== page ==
Owing to the scope and pace of change, society has become increasingly knowledge-based so that higher learning and research now act as essential components of cultural, socio-economic and environmentally sustainable development of individuals, communities and nations. In this environment, it is essential that higher learning and knowledge creation involve effective partnerships among academic and non-academic learning institutions and communities to create and apply learning and knowledge with stakeholders that are managing and creating sustainable development initiatives. Growing concern regarding the importance of the contribution that higher education institutions make to society has aroused increasing debate about their relevance and credibility amid escalating social problems. An underlying premise of community engagement is the understanding that not all knowledge and expertise resides in the academy, and that both expertise and great learning opportunities in teaching and scholarship also reside in non-academic settings.
This conference will explore how LIS educators and researchers can develop curricula, programs, and research activities that enable active partnerships with communities and civil society to manage and create change. How can LIS programs increase opportunities for experiential, service oriented, and community engaged student learning? How can we develop further collaboration between LIS programs and their larger communities (local, regional/ state, national, global) for the mutually beneficial exchange of knowledge and resources in a context of partnership and reciprocity?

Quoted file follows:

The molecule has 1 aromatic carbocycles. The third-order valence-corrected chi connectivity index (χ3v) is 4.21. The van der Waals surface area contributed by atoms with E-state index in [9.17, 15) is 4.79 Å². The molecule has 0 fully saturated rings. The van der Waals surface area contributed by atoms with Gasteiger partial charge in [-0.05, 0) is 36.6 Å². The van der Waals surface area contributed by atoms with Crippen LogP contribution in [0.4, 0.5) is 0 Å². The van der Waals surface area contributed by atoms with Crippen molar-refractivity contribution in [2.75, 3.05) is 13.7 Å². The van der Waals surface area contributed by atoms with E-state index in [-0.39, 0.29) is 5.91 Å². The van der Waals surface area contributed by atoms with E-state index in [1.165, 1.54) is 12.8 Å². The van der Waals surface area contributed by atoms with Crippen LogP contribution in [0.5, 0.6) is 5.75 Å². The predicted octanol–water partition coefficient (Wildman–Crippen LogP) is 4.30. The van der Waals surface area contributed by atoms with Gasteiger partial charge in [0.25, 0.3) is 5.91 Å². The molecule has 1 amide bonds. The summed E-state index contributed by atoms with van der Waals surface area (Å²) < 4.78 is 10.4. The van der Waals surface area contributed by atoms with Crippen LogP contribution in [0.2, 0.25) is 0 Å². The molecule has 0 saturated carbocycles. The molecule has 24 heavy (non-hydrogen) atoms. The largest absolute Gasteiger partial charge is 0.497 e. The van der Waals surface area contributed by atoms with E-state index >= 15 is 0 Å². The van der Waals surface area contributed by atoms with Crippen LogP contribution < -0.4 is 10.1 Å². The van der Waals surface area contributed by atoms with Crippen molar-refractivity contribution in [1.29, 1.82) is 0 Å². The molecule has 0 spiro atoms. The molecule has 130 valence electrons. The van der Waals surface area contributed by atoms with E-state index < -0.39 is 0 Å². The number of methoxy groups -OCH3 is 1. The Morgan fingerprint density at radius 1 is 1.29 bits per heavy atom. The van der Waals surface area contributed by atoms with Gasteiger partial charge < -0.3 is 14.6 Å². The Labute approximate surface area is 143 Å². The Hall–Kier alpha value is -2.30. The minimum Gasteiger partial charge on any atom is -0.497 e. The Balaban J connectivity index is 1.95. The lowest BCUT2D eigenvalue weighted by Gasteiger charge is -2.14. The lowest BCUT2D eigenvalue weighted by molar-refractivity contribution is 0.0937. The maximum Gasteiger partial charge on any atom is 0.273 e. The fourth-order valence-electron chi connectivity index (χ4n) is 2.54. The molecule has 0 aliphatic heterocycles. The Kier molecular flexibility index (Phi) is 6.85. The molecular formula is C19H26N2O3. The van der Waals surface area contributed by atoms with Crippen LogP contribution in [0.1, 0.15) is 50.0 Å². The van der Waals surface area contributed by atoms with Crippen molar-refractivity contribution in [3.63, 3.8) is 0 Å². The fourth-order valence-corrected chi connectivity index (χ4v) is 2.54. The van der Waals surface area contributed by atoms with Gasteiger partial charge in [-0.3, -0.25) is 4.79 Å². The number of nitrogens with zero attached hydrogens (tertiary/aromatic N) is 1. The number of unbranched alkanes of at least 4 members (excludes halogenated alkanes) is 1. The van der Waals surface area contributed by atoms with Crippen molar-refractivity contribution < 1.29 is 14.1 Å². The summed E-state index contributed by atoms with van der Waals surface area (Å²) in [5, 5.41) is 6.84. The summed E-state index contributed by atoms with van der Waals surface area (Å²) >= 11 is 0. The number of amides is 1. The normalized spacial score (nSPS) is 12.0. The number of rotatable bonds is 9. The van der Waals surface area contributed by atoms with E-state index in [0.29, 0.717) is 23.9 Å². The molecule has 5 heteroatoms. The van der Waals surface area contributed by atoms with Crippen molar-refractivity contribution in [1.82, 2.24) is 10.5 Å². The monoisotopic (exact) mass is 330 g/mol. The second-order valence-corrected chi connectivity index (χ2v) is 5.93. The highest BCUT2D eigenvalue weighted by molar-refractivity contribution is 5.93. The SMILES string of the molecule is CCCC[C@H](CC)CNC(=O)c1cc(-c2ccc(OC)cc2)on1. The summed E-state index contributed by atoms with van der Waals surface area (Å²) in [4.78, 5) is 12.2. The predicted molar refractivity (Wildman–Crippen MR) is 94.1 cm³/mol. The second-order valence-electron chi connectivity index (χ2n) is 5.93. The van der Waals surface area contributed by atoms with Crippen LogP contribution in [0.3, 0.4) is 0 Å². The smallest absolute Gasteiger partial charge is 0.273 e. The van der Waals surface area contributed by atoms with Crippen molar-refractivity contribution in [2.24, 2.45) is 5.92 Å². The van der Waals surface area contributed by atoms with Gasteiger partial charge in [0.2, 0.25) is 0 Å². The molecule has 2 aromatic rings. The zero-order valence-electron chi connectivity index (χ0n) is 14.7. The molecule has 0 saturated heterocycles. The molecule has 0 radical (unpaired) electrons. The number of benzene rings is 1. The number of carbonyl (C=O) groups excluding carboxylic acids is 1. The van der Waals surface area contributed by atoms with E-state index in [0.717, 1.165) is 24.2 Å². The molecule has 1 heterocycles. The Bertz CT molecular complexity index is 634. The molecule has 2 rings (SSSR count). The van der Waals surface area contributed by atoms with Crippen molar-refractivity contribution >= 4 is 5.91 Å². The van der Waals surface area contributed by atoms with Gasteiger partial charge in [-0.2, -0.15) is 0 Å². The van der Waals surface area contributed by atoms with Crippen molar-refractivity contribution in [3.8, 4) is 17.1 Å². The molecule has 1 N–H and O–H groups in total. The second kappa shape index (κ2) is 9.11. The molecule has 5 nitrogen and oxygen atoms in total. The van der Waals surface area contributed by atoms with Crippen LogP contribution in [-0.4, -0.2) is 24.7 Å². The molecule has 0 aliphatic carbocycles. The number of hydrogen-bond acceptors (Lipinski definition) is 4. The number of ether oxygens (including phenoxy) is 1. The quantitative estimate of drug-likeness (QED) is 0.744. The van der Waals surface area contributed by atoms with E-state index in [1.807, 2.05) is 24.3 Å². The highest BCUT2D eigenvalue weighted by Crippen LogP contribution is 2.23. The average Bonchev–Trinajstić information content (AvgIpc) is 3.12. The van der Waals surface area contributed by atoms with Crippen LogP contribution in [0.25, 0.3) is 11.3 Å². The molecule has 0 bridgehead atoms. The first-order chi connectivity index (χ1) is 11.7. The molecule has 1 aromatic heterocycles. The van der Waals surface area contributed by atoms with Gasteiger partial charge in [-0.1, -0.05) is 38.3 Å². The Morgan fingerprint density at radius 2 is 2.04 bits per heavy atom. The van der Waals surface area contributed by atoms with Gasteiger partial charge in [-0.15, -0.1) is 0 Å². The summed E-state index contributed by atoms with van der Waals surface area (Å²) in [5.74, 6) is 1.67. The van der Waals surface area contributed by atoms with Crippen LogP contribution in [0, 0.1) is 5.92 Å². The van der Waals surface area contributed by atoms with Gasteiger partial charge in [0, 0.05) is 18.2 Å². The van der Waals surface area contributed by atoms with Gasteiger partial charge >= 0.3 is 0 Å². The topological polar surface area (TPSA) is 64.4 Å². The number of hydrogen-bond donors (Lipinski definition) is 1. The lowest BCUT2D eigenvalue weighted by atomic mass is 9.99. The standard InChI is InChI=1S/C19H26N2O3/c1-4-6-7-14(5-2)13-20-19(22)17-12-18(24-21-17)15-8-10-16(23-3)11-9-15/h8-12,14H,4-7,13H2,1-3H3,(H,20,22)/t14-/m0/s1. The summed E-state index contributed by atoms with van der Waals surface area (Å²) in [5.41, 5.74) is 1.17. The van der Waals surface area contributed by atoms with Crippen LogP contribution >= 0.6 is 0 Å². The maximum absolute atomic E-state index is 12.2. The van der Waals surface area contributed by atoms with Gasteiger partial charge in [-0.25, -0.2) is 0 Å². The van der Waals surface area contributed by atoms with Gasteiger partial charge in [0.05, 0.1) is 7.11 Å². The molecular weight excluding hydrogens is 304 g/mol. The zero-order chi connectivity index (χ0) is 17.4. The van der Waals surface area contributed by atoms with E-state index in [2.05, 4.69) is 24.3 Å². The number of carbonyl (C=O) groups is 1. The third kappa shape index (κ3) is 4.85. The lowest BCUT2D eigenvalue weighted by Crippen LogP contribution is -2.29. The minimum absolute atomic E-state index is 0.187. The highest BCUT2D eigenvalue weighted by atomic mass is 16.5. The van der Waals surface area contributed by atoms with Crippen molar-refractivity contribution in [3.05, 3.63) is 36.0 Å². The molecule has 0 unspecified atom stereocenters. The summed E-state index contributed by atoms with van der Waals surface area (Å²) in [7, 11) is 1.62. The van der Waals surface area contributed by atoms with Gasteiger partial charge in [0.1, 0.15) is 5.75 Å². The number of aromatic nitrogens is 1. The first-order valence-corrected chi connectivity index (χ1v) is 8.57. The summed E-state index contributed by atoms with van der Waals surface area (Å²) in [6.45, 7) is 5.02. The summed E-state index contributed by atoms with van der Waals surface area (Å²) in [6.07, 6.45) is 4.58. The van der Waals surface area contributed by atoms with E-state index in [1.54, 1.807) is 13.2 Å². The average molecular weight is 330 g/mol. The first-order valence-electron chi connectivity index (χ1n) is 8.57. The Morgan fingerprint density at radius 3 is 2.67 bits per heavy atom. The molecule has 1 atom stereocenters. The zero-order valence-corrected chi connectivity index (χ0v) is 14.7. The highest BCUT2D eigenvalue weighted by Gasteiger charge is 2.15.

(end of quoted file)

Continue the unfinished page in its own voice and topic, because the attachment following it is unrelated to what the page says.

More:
Access to information is a fundamental right enshrined in the universal declaration of human rights. Information is the cornerstone of good governance, efficient and equitable public administration, and the exercise of rights. Importantly, access to information helps to ensure that citizens have a more meaningful voice for community engagement and decision-making. However, often in our societies it is the most vulnerable and marginalized populations who suffer the greatest due to limited access to information. Even in countries with statutory rights to information, it appears that regardless of socio-economic levels, women and marginalized populations are less likely to receive and access information. As various tools are applied to address the web of adversities facing marginalized persons and women - poverty, illiteracy, violence and inadequate opportunities for quality participation - insufficient focus has been paid to the power that information can play in confronting these myriad challenges.